Scitech | Ringing up solutions for the developing world

Innovative uses for cell phones, from diagnosing health to replacing credit cards

We live in a time when technology has become so intrinsic to our everyday lives that even relatively basic devices such as cell phones are gaining new and unexpected capabilities. Nowadays, it is not uncommon to use your phone to play games, surf the internet, or have video conversations with friends. However, the biggest change in the cell phone market comes not from tech meccas like Silicon Valley, but rather is driven by the continuously increasing cell phone usage in the poorest countries in the world. According to a study done at the Massachusetts Institute of Technology, subscribers in developing countries now represent the majority of the 4.6 billion mobile phone users in the world.

The cell phone represents, above all, a connection to the world. People who often work away from their families can stay in touch with their loved ones with a simple device the size of a small box that they put in their pocket. It gives people security, ensuring that even if they are in the most remote place, they can still call someone, get help, and connect to the rest of the world. Farmers in Uganda are now using cell phones to exchange information about markets and prices, and where they can get livestock and crops. This mobility offers the possibility of creating infrastructure where it is missing: building cell phone towers is much cheaper than building land lines, which do not exist in many regions in Africa.

In this same vein, a new program for producing animated educational videos that can be watched on most cell phones has been developed by a team from the University of Illinois. The Scientific Animations Without Borders program is a new way to engage the public in developing countries, and spread education to places that lack other channels of communication. In one video, safe insect control methods are demonstrated, while in another farmers are taught how to use neem tree juice to spray as an insecticide on cowpea crops. Such initiatives empower individuals by letting them obtain vital information, no matter where they are.

Mobile payment represents another popular way in which cell phone technology is changing how people around the world are living. Though near-field communication (NFC) – a short-range wireless technology that allows for, among other things, credit card payments, is currently the most ubiquitous way of using cell phones as wallets – a new system that has been gaining ground in Africa, and does not require any kind of additional hardware improvement on phones.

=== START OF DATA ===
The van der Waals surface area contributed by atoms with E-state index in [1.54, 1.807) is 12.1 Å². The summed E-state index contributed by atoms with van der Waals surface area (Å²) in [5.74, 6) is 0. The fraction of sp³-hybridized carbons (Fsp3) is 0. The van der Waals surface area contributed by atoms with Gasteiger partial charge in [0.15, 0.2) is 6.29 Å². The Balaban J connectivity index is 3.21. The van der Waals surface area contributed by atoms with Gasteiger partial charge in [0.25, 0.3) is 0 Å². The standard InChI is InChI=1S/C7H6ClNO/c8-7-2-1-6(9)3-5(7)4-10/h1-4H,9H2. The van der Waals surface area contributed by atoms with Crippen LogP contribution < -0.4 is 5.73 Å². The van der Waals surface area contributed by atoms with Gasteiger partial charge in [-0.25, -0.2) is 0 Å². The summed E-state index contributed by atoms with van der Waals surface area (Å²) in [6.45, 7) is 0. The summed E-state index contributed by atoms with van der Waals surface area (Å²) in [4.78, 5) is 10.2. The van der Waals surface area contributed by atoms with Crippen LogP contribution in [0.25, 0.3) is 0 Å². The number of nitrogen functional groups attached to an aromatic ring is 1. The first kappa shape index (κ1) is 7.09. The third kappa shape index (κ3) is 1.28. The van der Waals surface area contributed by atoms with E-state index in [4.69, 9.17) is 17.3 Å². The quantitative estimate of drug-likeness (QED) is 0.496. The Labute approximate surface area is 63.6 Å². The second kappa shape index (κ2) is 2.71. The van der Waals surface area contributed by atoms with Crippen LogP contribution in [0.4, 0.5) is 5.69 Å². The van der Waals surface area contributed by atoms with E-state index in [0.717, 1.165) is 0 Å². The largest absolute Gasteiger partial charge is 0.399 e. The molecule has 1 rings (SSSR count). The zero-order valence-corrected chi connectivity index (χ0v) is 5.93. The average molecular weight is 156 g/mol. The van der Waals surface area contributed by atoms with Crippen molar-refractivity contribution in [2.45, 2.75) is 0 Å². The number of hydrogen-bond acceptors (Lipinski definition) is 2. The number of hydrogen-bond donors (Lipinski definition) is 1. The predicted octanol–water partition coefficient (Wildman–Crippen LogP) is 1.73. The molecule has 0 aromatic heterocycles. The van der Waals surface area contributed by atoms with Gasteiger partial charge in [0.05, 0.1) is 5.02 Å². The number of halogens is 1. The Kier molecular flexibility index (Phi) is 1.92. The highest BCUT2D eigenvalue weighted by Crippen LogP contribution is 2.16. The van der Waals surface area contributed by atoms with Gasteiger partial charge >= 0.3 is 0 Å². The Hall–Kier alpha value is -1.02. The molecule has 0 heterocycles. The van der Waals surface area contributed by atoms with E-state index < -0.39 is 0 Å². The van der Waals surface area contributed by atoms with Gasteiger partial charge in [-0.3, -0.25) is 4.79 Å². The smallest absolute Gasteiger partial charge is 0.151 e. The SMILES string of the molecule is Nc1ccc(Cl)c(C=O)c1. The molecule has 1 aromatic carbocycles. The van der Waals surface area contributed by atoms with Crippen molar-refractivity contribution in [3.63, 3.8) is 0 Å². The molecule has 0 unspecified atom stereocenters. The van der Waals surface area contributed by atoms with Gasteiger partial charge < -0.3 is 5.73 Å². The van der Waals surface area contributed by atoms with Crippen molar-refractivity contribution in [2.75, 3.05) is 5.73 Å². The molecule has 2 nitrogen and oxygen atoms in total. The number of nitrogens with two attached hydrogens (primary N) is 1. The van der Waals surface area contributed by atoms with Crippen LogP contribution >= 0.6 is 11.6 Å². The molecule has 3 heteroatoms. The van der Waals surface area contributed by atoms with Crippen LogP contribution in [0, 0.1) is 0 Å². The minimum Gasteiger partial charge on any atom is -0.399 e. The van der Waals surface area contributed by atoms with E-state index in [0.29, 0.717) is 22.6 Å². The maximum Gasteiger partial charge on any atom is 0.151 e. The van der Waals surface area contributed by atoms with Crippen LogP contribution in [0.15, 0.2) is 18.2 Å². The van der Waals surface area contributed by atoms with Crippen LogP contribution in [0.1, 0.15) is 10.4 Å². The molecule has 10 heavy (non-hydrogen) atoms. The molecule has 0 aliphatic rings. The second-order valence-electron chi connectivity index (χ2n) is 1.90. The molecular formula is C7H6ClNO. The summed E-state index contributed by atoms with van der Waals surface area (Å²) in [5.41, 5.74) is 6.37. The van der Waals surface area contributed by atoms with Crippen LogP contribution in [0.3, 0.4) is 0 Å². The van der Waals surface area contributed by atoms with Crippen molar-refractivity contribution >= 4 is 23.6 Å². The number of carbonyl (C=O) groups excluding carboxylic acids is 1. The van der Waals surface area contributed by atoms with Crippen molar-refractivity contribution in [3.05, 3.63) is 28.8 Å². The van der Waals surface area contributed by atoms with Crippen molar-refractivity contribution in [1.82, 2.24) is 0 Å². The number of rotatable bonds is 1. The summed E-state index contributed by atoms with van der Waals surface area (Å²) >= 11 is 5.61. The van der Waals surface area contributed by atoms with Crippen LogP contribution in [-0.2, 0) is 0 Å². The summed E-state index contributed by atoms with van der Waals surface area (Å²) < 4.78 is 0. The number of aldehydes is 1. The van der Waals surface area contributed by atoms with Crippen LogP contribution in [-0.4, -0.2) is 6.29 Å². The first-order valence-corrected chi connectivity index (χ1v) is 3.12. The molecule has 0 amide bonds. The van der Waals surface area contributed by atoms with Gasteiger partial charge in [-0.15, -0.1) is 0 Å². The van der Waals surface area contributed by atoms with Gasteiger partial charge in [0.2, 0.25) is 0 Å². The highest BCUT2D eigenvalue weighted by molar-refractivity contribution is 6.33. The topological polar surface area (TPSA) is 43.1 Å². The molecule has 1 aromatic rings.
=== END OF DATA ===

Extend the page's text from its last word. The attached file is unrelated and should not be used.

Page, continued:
This system does not require credit card numbers, but relies on the simplest concept every phone user shares: the phone number. “Everyone knows their cell phone number. Not everyone knows their credit card number,” Mark Britto, chief executive officer of the start-up Boku, explained to the New York Times in 2009. The company uses a system that receives a customer’s phone number after a purchase and sends it to the buyer to confirm. In South Africa, only half of the adult population has a bank account, and in Thailand only a quarter do, making mobile banking the safer choice for most people.

But one of the most innovative ideas for cell phones is to use them for health diagnostics. Developed by the University of California, Berkeley’s Bioengineering department, CellScope, a mobile microscope attachment can use any regular cell phone camera to analyze samples for diseases such as tuberculosis or sickle cell anaemia. The idea is that medical experts will be able to perform complex high-resolution light microscopy on blood or sputum samples placed on a slide in real time, rather than waiting for days for assistance when in remote areas.

In the near future, cell phones will likely become an even bigger part of our lives, with internet on-the-go and geolocation evolving to create new social norms. We will be much more connected, with the developing world leading the way. The cell phone revolution in developing countries will spark new forms of entrepreneurship, due to the platform’s low cost and its potential to replace the computers that many people don’t have with a device that can perform simpler, but still necessary, tasks.